In 1926, they welcomed their first daughter, Princess Elizabeth — the future Queen Elizabeth II. Four years later, their second child was born, another daughter who they named Margaret. The family of four lived in a London townhouse, opting not to stay in one of the royal palaces.

For 10 years, the family settled into a life away from the limelight, living a relatively quiet existence between their homes in London and Windsor.

Then, in January 1936, George V died and his eldest son became King. George had severe reservations about Edward succeeding him; before his death, he made an eery prophecy: “After I am dead, the boy will ruin himself in twelve months.”

He added: “I pray God that my eldest son will never marry and that nothing will come between Bertie and Lilibet and the throne.”

Less than a year later, Edward VIII abdicated the throne to marry the twice-divorced American Wallis Simpson. Edward had not been married before and had no children, so his younger brother was the heir presumptive.

Albert, although reluctant, accepted the throne, becoming King George VI. The day before the abdication and his accession, Bertie travelled to London to visit his mother, Queen Mary. He wrote in his diary: “When I told her what had happened, I broke down and sobbed like a child.”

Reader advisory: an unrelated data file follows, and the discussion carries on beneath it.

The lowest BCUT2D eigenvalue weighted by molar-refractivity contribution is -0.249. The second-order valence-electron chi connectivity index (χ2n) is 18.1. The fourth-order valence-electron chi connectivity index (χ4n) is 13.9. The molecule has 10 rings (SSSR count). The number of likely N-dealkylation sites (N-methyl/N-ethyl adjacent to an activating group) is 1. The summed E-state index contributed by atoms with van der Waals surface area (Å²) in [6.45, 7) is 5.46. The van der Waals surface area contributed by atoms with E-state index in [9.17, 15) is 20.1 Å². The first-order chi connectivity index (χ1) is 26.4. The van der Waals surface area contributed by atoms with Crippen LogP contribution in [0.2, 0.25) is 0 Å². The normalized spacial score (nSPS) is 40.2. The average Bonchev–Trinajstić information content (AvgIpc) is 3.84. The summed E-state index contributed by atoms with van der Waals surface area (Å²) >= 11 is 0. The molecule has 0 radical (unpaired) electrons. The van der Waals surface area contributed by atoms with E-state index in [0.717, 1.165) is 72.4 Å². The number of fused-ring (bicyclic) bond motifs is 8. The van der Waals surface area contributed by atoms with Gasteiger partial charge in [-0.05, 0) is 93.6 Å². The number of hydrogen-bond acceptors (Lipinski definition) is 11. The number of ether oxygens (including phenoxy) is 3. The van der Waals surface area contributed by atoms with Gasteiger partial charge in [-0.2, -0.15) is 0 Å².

His unexpected accession proved a strain, with Queen Elizabeth, later the Queen Mother — who already had fears about the responsibility of being royal — steadfastly refusing to forgive Wallis for her role in the abdication.

There were widespread concerns about Bertie’s ability to be King, with many noting his natural shyness. Albert himself was nervous about the role, hence his sobriquet: ‘The Reluctant King’.

However, he proved to be a popular monarch, respected for staying in London during the Blitz and his devotion to his family, which he lovingly nicknamed, “Us Four”.

He reigned until his death on February 6, 1952. Having failed to recover from a lung operation, he died at the young age of 56.

His successor and elder daughter, Elizabeth, ascended the throne and ruled for over 70 years, becoming the longest-reigning monarch in British history.

“In many ways, George VI seems almost impossibly dutiful, hard-working and ordinary,” Mr Judd wrote. “But the standards he set in his public and private life were staggeringly high, providing an invaluable template for his equally dutiful elder daughter.”